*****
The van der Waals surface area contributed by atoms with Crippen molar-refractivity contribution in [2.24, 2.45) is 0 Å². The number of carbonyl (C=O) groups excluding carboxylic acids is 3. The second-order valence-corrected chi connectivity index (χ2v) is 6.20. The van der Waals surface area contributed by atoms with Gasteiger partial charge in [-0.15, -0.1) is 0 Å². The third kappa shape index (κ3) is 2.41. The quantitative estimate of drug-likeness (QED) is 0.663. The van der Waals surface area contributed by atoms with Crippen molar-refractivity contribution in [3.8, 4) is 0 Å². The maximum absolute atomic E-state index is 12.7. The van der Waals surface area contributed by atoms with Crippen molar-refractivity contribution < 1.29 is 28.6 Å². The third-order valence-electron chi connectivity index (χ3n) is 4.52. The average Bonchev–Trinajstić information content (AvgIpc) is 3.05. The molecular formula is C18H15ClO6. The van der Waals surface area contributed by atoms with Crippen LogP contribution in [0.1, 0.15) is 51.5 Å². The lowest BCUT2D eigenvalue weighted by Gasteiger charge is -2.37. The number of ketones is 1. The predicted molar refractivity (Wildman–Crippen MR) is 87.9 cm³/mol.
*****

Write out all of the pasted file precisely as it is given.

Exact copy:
The van der Waals surface area contributed by atoms with Crippen molar-refractivity contribution in [2.24, 2.45) is 0 Å². The number of carbonyl (C=O) groups excluding carboxylic acids is 3. The second-order valence-corrected chi connectivity index (χ2v) is 6.20. The van der Waals surface area contributed by atoms with Gasteiger partial charge in [-0.15, -0.1) is 0 Å². The third kappa shape index (κ3) is 2.41. The quantitative estimate of drug-likeness (QED) is 0.663. The van der Waals surface area contributed by atoms with Crippen molar-refractivity contribution in [3.8, 4) is 0 Å². The maximum absolute atomic E-state index is 12.7. The van der Waals surface area contributed by atoms with Crippen molar-refractivity contribution < 1.29 is 28.6 Å². The third-order valence-electron chi connectivity index (χ3n) is 4.52. The average Bonchev–Trinajstić information content (AvgIpc) is 3.05. The molecular formula is C18H15ClO6. The van der Waals surface area contributed by atoms with Crippen LogP contribution in [0.1, 0.15) is 51.5 Å². The lowest BCUT2D eigenvalue weighted by Gasteiger charge is -2.37. The number of ketones is 1. The predicted molar refractivity (Wildman–Crippen MR) is 87.9 cm³/mol.